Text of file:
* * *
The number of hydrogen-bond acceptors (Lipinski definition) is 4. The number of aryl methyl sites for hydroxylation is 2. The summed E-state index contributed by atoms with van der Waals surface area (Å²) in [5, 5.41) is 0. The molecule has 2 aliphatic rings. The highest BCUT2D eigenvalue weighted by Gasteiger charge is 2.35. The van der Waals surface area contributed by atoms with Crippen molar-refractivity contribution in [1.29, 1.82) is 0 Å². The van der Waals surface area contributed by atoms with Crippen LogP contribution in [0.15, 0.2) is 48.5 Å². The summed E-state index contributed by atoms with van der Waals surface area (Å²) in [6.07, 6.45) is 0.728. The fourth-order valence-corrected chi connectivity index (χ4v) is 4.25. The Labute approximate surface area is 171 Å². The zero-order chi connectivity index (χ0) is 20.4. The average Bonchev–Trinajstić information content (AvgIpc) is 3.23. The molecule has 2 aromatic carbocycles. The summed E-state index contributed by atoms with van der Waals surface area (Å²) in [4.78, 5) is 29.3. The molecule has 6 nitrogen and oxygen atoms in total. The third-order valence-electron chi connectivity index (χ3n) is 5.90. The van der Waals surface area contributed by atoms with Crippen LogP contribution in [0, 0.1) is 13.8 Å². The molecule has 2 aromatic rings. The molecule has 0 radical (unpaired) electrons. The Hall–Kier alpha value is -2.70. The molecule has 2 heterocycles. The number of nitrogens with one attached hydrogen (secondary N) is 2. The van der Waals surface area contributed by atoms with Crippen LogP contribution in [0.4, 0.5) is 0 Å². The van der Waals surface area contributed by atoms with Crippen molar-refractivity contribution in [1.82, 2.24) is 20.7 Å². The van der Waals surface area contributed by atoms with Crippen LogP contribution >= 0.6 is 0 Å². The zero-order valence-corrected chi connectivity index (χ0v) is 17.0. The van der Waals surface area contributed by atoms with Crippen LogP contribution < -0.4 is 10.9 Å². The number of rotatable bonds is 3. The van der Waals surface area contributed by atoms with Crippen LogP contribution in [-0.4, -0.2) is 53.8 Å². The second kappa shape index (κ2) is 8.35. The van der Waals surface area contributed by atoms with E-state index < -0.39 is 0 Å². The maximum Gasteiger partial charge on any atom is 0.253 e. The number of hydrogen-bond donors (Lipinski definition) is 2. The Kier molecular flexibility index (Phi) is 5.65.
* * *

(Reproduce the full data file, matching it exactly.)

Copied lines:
The number of hydrogen-bond acceptors (Lipinski definition) is 4. The number of aryl methyl sites for hydroxylation is 2. The summed E-state index contributed by atoms with van der Waals surface area (Å²) in [5, 5.41) is 0. The molecule has 2 aliphatic rings. The highest BCUT2D eigenvalue weighted by Gasteiger charge is 2.35. The van der Waals surface area contributed by atoms with Crippen molar-refractivity contribution in [1.29, 1.82) is 0 Å². The van der Waals surface area contributed by atoms with Crippen LogP contribution in [0.15, 0.2) is 48.5 Å². The summed E-state index contributed by atoms with van der Waals surface area (Å²) in [6.07, 6.45) is 0.728. The fourth-order valence-corrected chi connectivity index (χ4v) is 4.25. The Labute approximate surface area is 171 Å². The zero-order chi connectivity index (χ0) is 20.4. The average Bonchev–Trinajstić information content (AvgIpc) is 3.23. The molecule has 2 aromatic carbocycles. The summed E-state index contributed by atoms with van der Waals surface area (Å²) in [4.78, 5) is 29.3. The molecule has 6 nitrogen and oxygen atoms in total. The third-order valence-electron chi connectivity index (χ3n) is 5.90. The van der Waals surface area contributed by atoms with Crippen LogP contribution in [0, 0.1) is 13.8 Å². The molecule has 2 aromatic rings. The molecule has 0 radical (unpaired) electrons. The Hall–Kier alpha value is -2.70. The molecule has 2 heterocycles. The number of nitrogens with one attached hydrogen (secondary N) is 2. The van der Waals surface area contributed by atoms with Crippen LogP contribution in [0.4, 0.5) is 0 Å². The van der Waals surface area contributed by atoms with Crippen molar-refractivity contribution in [1.82, 2.24) is 20.7 Å². The van der Waals surface area contributed by atoms with Crippen LogP contribution >= 0.6 is 0 Å². The zero-order valence-corrected chi connectivity index (χ0v) is 17.0. The van der Waals surface area contributed by atoms with Crippen LogP contribution < -0.4 is 10.9 Å². The number of rotatable bonds is 3. The van der Waals surface area contributed by atoms with Crippen LogP contribution in [-0.4, -0.2) is 53.8 Å². The second kappa shape index (κ2) is 8.35. The van der Waals surface area contributed by atoms with E-state index < -0.39 is 0 Å². The maximum Gasteiger partial charge on any atom is 0.253 e. The number of hydrogen-bond donors (Lipinski definition) is 2. The Kier molecular flexibility index (Phi) is 5.65.